So, remember how I’d said that I’d announce a very lucky winner today?  Well, I think we’ve waited long enough…Are you ready?  I’m sorry, I must be deaf! I said, ” Are you ready?”  I thought so!  Our lucky winner is…………Carolyn Boyles!  Congratulations Carolyn!  Please contact me with the address you’d like the subscription sent to.

What the %#&! IS Terrafugia, let alone the Terrafugia Transition?  I thought the same thing!  Well, if you’re interested (which I’m sure you are!), the Terrafugia Transition is the FIRST flying car available to the public.  Available, as in July of 2011, NHTSA cleared the Terrafugia Transition for legally driving on public roads.  The Transition is a milestone in terms of cars that can fly!  FYI: That doesn’t include jumping a Jeep off of a huge pile of rocks!  But, don’t expect to see Transition’s for at least another 5-6 months. Though Terrafugia has been around for about 13 years, they don’t have a factory big enough to commercially produce the $250,000 flyable car.  The Terrafugia will cost about $250-60,000, a company spokesperson said in September 2011.  Powering the 970-pound Terrafugia is a Rotex 912S engine makes 100 horsepower.  Guzzling only 35 mpg on the ground, a driver/pilot can go up to 300 miles on the ground, fill up with 23 gallons of premium unleaded automobile fuel, and take off from a local airport, go about 425 miles, fill up, and repeat the process.  When on the ground, the Transition is rear-wheel-drive, and when in the air, the Rotex 912S engine acts as a pusher engine.  The one small problem with the Transition is that it only can hold two people and 100 pounds of luggage.  Terrafugia is thinking of making a larger model for oil companies to use, as the Transition only needs about 300 feet to take off.  When on the ground, the Transition can go up to 65 mph.  When in the air, it can go 112 mph, with a stall speed of 45 mph.  The one thing the Transition is NOT meant to do is aerobatics.  The steepest angle it can go at is about 70 degrees in any direction.  This also applies to when going on a road, so don’t plan on going on narrow, hilly roads – you probably won’t make it…

Also, don’t expect to see a Transition take off from a long stretch of road or freeway; it’s required to take off and land from an airport.  That also means that if you have a long, straight driveway, you cannot take off from it!  One of the many things that NHTSA granted Terrafugia (which means “escape from land” in Latin) was to use RV tires, but Terrafugia is now asking to use equally safe motorcycle tires, as they are lighter, and as safe, if not safer.  Terrafugia’s MIT trained engineers designed the folding wings of the Transition to be only 6’8″ tall; short enough to fit into an average garage.  Terrafugia estimates that the Transition, which has been in development since 2006, to cost only $60,000 a year to maintain.  The estimates for how much money will be spent on gas for the Transition are about $28,000 a year, as it is as efficient as a Honda Insight.  American made, this car is good for people who want to buy local.  All you have to do is wait for one to be produced and have $250,00 in the bank!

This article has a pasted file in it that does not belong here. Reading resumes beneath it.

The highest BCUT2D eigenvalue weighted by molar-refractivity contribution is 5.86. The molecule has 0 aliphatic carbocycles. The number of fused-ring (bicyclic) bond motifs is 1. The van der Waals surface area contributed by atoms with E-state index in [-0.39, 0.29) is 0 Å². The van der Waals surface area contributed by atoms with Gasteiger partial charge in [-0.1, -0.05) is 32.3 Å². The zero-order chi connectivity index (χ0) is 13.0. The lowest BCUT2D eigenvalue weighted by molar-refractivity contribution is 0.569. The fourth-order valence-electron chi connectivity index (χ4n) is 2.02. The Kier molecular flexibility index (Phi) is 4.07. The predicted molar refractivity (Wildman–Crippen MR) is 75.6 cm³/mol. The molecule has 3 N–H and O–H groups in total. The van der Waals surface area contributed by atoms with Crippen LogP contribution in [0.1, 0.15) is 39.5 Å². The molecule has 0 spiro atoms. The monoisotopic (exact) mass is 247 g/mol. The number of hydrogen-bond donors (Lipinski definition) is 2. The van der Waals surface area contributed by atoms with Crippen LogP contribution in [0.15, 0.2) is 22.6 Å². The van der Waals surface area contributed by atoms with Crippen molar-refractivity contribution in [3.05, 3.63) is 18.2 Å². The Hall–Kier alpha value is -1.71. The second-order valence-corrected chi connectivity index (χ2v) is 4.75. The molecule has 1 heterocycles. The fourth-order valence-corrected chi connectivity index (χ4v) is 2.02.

As Edmund’s InsideLine said “That’s one small step for mankind, one giant leap for Terrafugia.”

Enjoy looking around on the Terrafugia website, impress your bos, and lose yourself in the land of Terrafugia!

4 thoughts on “The World’s First Airplane Car Thing… the Terrafugia Transition

  1. Who will monitor the airborn traffic? Any police up there? Imagine, flying over any traffic jam! Sounds great to me.

  2. So you have to drive to the Santa Rosa Airport to take off….and then fly to Screaming Mimi:s in Sebastapol…but there’s no airport to land at…so you have to go back and land at Santa Rosa.
    and then drive to Screaming Mimi’s.

    How much did you say this thing costs???


Leave a Reply

Fill in your details below or click an icon to log in: Logo

You are commenting using your account. Log Out /  Change )

Facebook photo

You are commenting using your Facebook account. Log Out /  Change )

Connecting to %s